Europe is the place to go while traveling, because people there speak enough English for you to not feel completely lost, but still hate America enough to rip you off. If you go to Europe, get ready to pay 15 Euros more on every purchase you make, regardless of what you buy. And with inflation and cash exchange, 15 Euros is equally to roughly $2,793. Also, with Europe, all the famous landmarks are smashed together, making sight seeing much easier. As opposed to American where the White House is hundreds of thousands of miles and two plane trips away from the Golden Gate Bridge, in one European day trip, a family could see up to six different landmarks (“Look honey, there’s Eiffel Tower! If we hurry we can still see Big Ben!!”).

2. Picture Taking.

A picture is worth a thousand words. And one billion pictures of you and your family weakly smiling in front of the leaning tower is just what you need to be a tourist. Nothing says “I’m an international loser” like an entire photo album labeled “Italy 2008” in which your sunburned face is seen tarnishing otherwise gorgeous pictures of every Roman landmark.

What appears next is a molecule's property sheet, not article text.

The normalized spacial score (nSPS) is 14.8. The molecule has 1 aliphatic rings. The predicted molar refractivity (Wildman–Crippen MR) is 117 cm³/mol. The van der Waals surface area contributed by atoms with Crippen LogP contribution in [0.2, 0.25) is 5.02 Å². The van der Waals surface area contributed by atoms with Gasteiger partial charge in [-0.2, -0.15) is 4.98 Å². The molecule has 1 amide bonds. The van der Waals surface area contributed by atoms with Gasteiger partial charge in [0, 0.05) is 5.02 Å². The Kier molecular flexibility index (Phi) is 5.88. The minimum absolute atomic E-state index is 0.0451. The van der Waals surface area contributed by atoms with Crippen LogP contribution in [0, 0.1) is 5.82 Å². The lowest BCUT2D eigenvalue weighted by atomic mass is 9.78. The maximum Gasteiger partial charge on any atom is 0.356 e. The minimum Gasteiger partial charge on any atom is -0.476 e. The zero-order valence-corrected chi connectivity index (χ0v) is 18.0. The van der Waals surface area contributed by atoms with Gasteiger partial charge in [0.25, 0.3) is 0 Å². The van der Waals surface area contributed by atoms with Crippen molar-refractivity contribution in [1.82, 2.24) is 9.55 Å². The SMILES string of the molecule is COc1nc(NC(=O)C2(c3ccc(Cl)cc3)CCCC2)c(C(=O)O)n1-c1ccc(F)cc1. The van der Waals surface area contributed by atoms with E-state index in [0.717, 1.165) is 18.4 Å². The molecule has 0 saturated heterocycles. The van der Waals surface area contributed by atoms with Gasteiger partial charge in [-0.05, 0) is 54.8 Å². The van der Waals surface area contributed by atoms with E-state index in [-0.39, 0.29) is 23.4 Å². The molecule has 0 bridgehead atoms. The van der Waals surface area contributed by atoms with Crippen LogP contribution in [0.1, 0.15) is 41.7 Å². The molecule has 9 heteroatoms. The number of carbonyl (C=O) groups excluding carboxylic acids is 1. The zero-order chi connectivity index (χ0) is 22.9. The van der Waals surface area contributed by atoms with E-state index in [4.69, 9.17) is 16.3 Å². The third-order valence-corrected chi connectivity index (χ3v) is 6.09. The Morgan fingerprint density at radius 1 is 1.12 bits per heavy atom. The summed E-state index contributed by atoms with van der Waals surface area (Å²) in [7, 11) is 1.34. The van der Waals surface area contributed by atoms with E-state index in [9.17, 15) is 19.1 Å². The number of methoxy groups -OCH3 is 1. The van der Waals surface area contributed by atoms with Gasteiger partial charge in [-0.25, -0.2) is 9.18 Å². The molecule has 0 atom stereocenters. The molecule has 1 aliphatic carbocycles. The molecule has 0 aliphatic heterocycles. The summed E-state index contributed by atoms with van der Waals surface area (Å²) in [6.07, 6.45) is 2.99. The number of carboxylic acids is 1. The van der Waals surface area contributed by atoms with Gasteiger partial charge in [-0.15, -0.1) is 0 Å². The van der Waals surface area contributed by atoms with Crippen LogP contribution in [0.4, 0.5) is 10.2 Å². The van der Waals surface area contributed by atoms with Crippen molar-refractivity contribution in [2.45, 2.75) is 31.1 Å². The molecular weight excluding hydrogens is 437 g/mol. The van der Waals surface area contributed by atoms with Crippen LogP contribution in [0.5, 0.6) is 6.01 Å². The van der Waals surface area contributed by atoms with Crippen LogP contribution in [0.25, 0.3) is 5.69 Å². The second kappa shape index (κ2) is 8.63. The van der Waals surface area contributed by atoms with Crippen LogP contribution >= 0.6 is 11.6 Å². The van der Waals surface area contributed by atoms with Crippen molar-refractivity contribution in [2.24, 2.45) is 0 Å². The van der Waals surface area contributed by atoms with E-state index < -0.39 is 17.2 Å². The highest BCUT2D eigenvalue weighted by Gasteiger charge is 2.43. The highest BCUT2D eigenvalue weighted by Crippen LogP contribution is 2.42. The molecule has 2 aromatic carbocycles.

When taking a picture that will forever be remembered by being locked away in a dusty photo album in your attic, there are a few things you need to consider:

Let it be known that in every picture you take on a vacation, you are going to look like you just fought a bear. You’ve been walking all day; you’re sweaty and tired; and even though you knew you’d be taking pictures you still wear your Vote For Pedro t-shirt that makes you look like you’re in 5th grade.